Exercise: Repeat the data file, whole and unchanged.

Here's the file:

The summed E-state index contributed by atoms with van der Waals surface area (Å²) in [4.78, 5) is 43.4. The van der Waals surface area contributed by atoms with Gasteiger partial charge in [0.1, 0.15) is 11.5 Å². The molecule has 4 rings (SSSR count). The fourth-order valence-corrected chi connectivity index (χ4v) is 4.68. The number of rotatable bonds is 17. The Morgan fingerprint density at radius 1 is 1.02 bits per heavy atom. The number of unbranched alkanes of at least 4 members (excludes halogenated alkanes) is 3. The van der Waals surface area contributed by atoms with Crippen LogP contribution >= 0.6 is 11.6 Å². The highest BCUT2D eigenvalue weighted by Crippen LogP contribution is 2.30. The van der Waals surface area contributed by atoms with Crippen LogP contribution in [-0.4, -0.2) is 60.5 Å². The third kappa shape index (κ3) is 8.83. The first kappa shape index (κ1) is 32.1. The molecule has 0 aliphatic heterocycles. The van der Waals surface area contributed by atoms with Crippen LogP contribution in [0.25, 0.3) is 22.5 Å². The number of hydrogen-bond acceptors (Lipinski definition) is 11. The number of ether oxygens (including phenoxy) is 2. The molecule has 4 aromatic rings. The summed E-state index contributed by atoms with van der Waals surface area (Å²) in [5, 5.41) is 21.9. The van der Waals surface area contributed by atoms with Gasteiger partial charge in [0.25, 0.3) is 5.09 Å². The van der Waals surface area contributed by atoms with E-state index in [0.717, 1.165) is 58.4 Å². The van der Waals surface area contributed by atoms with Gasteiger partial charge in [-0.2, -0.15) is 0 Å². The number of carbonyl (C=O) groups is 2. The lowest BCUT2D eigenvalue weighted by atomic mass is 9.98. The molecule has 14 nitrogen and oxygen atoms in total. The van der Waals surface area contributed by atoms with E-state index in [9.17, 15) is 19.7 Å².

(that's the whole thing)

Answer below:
The summed E-state index contributed by atoms with van der Waals surface area (Å²) in [4.78, 5) is 43.4. The van der Waals surface area contributed by atoms with Gasteiger partial charge in [0.1, 0.15) is 11.5 Å². The molecule has 4 rings (SSSR count). The fourth-order valence-corrected chi connectivity index (χ4v) is 4.68. The number of rotatable bonds is 17. The Morgan fingerprint density at radius 1 is 1.02 bits per heavy atom. The number of unbranched alkanes of at least 4 members (excludes halogenated alkanes) is 3. The van der Waals surface area contributed by atoms with Crippen LogP contribution >= 0.6 is 11.6 Å². The highest BCUT2D eigenvalue weighted by Crippen LogP contribution is 2.30. The van der Waals surface area contributed by atoms with Crippen LogP contribution in [-0.4, -0.2) is 60.5 Å². The third kappa shape index (κ3) is 8.83. The first kappa shape index (κ1) is 32.1. The molecule has 0 aliphatic heterocycles. The van der Waals surface area contributed by atoms with Crippen LogP contribution in [0.25, 0.3) is 22.5 Å². The number of hydrogen-bond acceptors (Lipinski definition) is 11. The number of ether oxygens (including phenoxy) is 2. The molecule has 4 aromatic rings. The summed E-state index contributed by atoms with van der Waals surface area (Å²) in [5, 5.41) is 21.9. The van der Waals surface area contributed by atoms with Gasteiger partial charge in [0.25, 0.3) is 5.09 Å². The van der Waals surface area contributed by atoms with E-state index in [0.717, 1.165) is 58.4 Å². The van der Waals surface area contributed by atoms with Gasteiger partial charge in [-0.2, -0.15) is 0 Å². The number of carbonyl (C=O) groups is 2. The lowest BCUT2D eigenvalue weighted by atomic mass is 9.98. The molecule has 14 nitrogen and oxygen atoms in total. The van der Waals surface area contributed by atoms with E-state index in [9.17, 15) is 19.7 Å².